Marfan syndrome and the main characteristics
Marfan syndrome is a serious genetic disorder related to the connective tissue, and since it is dominant, it means that a person who has it must have one parent who passed the gene to him or her. Heart, eyes, lungs, skeleton and blood vessels are most frequently affected, but the symptoms of this disorder tend to differ to a great extent even among the members of the same family, which is why some feel very mild signs, while in cases of others the signs may even be dangerously serious.
However, it is typical of the majority of people who suffer from Marfan syndrome to be tall and slender, and to have long extremities, fingers and toes. Their spine will probably be curved or with some other abnormality, and breastbone protruded either outward or inward, but they may also have crowded teeth, flat feet and they may suffer from serious nearsightedness and heart murmurs.
Other problems that can be encountered in people with this syndrome are speech disorders and stretch marks on the skin that cannot be explained. Since this is genetic disorder, it means that even if only one parent suffers from it, each of the children will have at least 50% of chances to inherit it.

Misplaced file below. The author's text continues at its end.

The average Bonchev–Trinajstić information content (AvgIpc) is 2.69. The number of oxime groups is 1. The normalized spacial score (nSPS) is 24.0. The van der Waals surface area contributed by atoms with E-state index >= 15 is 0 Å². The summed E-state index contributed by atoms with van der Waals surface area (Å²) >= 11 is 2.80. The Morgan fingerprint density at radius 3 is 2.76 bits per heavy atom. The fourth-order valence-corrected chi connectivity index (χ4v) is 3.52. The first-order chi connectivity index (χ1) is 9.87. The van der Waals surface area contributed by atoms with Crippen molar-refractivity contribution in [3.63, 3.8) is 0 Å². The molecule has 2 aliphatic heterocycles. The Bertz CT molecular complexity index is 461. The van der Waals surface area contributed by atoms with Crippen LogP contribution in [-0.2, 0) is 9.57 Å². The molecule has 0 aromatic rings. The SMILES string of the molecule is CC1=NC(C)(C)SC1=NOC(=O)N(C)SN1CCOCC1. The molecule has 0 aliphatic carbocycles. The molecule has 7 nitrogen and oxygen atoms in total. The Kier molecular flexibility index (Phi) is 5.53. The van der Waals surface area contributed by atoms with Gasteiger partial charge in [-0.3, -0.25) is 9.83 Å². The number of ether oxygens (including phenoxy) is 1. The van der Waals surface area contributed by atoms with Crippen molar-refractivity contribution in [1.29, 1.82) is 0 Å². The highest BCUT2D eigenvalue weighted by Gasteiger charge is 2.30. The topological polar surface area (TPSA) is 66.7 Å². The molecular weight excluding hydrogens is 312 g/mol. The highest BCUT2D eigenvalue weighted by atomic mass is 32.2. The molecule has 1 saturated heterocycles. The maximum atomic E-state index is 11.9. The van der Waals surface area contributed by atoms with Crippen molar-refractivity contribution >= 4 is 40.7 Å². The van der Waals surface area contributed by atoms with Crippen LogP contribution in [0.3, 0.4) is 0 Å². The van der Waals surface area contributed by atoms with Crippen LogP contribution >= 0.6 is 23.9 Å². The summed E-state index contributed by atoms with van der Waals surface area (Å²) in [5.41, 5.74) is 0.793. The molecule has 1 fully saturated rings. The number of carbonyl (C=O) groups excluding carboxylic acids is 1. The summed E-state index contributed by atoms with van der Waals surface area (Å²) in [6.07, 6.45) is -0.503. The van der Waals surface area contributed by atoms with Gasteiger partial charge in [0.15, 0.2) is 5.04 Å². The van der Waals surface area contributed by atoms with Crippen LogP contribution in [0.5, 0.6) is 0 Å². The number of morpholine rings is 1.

Marfan syndrome treatment
Even though there is no cure for Marfan syndrome, there are ways to keep some symptoms under control, and thanks to the progress in medicine, over the past few decades the life expectancy has increased a lot. Researches are still being conducted with the purpose of improving the outlook for this condition. The nature and the severity of the symptoms will help the doctor suggest the method of treatment, but most frequently the treatment is focused on the problems of cardiovascular system, skeleton, and eyes. Heart-related issues in people with Marfan syndrome are generally kept under control with the help of medications, though in some cases the surgery may be required, too. As for the skeletal problems, scoliosis, for example, may be treated with wearing a brace or with the surgery, while problems with chest usually have to be solved surgically, particularly if the child experiences breathing problems because of it. Problems with eyes and vision can be treated with glasses or contact lenses, but there are several surgery procedures that can be suggested in cases of dislocated lens, glaucoma or cataracts.